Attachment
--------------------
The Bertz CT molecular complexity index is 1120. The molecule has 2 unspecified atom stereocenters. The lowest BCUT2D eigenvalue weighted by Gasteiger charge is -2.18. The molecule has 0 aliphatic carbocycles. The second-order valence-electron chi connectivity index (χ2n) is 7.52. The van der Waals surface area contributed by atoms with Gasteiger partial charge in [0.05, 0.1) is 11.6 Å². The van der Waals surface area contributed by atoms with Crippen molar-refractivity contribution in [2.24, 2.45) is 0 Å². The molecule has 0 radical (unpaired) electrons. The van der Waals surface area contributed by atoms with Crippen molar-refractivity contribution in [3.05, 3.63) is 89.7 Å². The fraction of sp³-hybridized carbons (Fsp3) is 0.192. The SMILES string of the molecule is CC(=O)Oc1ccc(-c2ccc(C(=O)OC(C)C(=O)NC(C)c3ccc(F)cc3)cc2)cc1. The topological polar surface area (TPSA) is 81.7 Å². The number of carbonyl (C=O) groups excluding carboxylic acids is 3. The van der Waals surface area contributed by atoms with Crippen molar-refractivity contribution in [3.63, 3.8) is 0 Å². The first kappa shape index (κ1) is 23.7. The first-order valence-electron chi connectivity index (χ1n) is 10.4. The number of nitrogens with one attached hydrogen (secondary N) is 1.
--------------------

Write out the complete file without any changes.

The Bertz CT molecular complexity index is 1120. The molecule has 2 unspecified atom stereocenters. The lowest BCUT2D eigenvalue weighted by Gasteiger charge is -2.18. The molecule has 0 aliphatic carbocycles. The second-order valence-electron chi connectivity index (χ2n) is 7.52. The van der Waals surface area contributed by atoms with Gasteiger partial charge in [0.05, 0.1) is 11.6 Å². The van der Waals surface area contributed by atoms with Crippen molar-refractivity contribution in [2.24, 2.45) is 0 Å². The molecule has 0 radical (unpaired) electrons. The van der Waals surface area contributed by atoms with Crippen molar-refractivity contribution in [3.05, 3.63) is 89.7 Å². The fraction of sp³-hybridized carbons (Fsp3) is 0.192. The SMILES string of the molecule is CC(=O)Oc1ccc(-c2ccc(C(=O)OC(C)C(=O)NC(C)c3ccc(F)cc3)cc2)cc1. The topological polar surface area (TPSA) is 81.7 Å². The number of carbonyl (C=O) groups excluding carboxylic acids is 3. The van der Waals surface area contributed by atoms with Crippen molar-refractivity contribution in [3.63, 3.8) is 0 Å². The first kappa shape index (κ1) is 23.7. The first-order valence-electron chi connectivity index (χ1n) is 10.4. The number of nitrogens with one attached hydrogen (secondary N) is 1.